Table of Contents
Chapter 1 - Why Store?
Chapter 2 - What If?
Chapter 3 - Twelve-Step Program
Step 1 How to Afford and Maintain a Year's Supply
Step 2 Building Your How-To Library
Step 3 What Why Where and How to Store
Step 4 Water - How Much to Store and How to Treat It
Step 5 Food - What Does YOUR Body Really Need?
Step 6 Food Preparation Equipment - What to Use and How
Step 7 The Switch to Whole Foods - Everyday Recipes
Step 8 Keeping Clean - Sanitation and Misc. Supplies
Step 9 Energy - Lights Keeping Warm or Cool
Step 10 Emergency Doctorin' - Home Health Care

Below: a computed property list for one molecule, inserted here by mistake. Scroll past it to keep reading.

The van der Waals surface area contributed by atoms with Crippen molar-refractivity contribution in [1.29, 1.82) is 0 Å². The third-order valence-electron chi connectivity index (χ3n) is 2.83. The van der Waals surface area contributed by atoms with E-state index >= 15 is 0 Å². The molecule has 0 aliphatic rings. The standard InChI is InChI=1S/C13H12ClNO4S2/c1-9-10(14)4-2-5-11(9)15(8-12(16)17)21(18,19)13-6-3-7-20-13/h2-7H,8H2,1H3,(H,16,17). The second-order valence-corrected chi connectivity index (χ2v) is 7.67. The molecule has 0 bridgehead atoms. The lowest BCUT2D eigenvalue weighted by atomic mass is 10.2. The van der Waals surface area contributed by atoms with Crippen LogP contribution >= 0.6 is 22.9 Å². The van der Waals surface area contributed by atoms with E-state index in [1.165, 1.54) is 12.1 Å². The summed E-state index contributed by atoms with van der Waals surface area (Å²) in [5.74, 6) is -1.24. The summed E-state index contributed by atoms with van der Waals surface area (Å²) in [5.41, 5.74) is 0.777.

Step 11 Growing Spouting and Harvesting
Step 12 Emergency Plans and 72-Hour Kits
Chapter 4 - Helping Others
Chapter 5 - Completing the Preparedness Picture
Appendix 1 - Cooking Measurements
Appendix 2 - Words of the Prophets
Appendix 3 - Food Storage Questions
Appendix 4 - Glossary
Appendix 5 - Grocery Shopping List
Index To Recipes
Excerpt from Chapter 3 page 71
Containers for Water Storage
Bottles of heavy odorless plastic with tight-fitting caps are preferred for storing water. Use only containers that are used or made to hold food or water.
Do not use plastic milk bottles as they deteriorate and begin to leak within just a few months. Plastic soda bottles are excellent and are easy to carry in a 72-hour kit. Glass jugs or bottles with screw tops can also be used.
Metal containers tend to give water an unpleasant taste. Preparedness stores carry collapsible plastic 1-5 gallon water containers. Where space permits fill 55-gallon drums with water and equip them with an inexpensive hand pump.